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Browns QB Weeden: "I want to be the guy"

Thursday - 5/16/2013, 7:57pm  ET

Cleveland Browns quarterback Brandon Weeden passes during off-season workouts at the NFL football team's practice facility in Berea, Ohio Thursday, May 16, 2013. (AP Photo/Mark Duncan)

TOM WITHERS
AP Sports Writer

BEREA, Ohio (AP) -- The way Brandon Weeden sees it, nothing's changed. He's still Cleveland's starter.

And he plans to keep it that way.

Sure, Weeden was aware the Browns worked out several top college quarterbacks leading into April's draft, but the team didn't pick one. He's also mindful that veteran Jason Campbell can beat him out if he's not on his game. Weeden also knows there are those who doubt he'll be an NFL success.

It's up to him to prove them wrong.

"I want to be the guy," he said.

Weeden spoke Thursday after the Browns wrapped up their third and final day of organized team activities (OTAs), where all eyes were on the second-year QB, coming off an uneven rookie season. During a 10-minute session with reporters, Weeden talked about his improvement, his growing confidence in coach Rob Chudzinski's offense and his comfort in working with new coordinator Norv Turner.

As for the draft, Weeden said he didn't worry about whether the Browns would take a quarterback to challenge or replace him.

"I didn't really read into it one way or the other," he said. "I wasn't too concerned with it. I was up here the days before the draft and the days after preparing just like I have every other day. That was probably my least concern. I was worried about this team getting better and getting back to work."

Weeden, who passed for 3,385 yards with 14 touchdowns and 17 interceptions last season, has been working hard on his craft.

He's spent extra time in the weight room, and these days, evenings at the Weeden household include he and his wife, Melanie, breaking down film and the Browns' playbook. Weeden says he's a very different quarterback than the one who was handed a starting job before camp last year.

"I know how to relate to guys," he said. "As far as an offense, even though we're in Day 3 now versus Day 3 last year, I'm way ahead of the curve. This offense kind of makes more sense to start with. There's a lot more up front as far as formations and stuff. But once you get it, you can hear a play and kind of piece it together by the verbiage, plus me and my wife have spent too many hours studying. It's been crazy.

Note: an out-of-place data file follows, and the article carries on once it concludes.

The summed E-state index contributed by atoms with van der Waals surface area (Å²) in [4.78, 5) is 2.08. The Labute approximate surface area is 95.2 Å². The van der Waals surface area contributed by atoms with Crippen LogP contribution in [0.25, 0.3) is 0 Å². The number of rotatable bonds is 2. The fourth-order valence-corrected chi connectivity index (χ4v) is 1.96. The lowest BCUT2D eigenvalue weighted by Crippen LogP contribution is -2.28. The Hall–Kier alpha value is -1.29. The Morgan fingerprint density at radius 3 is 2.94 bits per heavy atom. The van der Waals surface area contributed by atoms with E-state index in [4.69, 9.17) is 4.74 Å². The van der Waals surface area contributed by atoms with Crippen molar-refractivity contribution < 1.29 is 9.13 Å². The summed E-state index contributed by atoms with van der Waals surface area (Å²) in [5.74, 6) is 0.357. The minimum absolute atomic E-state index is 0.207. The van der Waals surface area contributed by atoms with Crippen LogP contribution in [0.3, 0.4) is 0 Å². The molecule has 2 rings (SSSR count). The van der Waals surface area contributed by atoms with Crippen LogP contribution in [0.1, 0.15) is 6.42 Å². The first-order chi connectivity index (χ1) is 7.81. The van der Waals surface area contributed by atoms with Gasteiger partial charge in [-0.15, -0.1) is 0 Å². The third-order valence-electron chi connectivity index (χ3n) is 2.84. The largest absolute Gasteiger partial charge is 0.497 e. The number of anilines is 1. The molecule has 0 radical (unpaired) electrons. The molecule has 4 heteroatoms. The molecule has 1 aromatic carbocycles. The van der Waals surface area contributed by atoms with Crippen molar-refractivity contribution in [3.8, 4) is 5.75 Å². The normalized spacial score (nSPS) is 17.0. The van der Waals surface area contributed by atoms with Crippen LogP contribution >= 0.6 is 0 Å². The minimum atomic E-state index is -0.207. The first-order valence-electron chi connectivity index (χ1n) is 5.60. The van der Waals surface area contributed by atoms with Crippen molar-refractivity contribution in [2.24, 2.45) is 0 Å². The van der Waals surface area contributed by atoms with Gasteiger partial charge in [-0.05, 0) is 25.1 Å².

"I've been comfortable with what we're doing and the guys are in the same boat."

Weeden believes he's showing Cleveland's new coaching staff that he can be a franchise QB, the one to finally end more than a decade of turmoil at the game's most important position. The Browns have had a different quarterback start the opener in each of the past five seasons, and they agreed to terms with Brian Hoyer on Thursday.

With every throw, every meeting, every interview, Weeden is trying to impress his bosses.

"I hope they see not only what I do out here, but how I'm handling myself working and doing all of those other things," he said. "This means a lot to me. This is my job and I take it seriously. I want to be the guy. I want to build off last year. We're going to be a better football team, and I want to be a part of it."

Weeden said he was sharper in the two days leading up to the one practice open to media members this week. He made several nice throws, including a long TD to newly acquired slot receiver Davone Bess, who seems to catch everything thrown his way.

However, Weeden missed a few targets, had a pass intended for Josh Gordon intercepted by Tashaun Gipson and star cornerback Joe Haden broke up some throws.

"My third day wasn't as good as my first two," Weeden he said. "I told Joe (Haden), 'You got me today, but I won the first two.' Today, completion-wise wasn't what it was the first two days. We weren't functioning like we were on offense. But the first two days, we were flying around, making a bunch of plays. Not that we didn't today, but guys are understanding it.

"We're playing fast."

The Browns are trying to pick up the tempo this season. Chudzinski wants his team in attack mode on both sides of the ball and Weeden said as he barks out the cadence he can hear coaches voicing urgency.

"If you're at the line of scrimmage all you hear is, "Let's go! Let's go! Let's go!" he said. "That's all that I hear and they just harp on it because it's tough on defenses."

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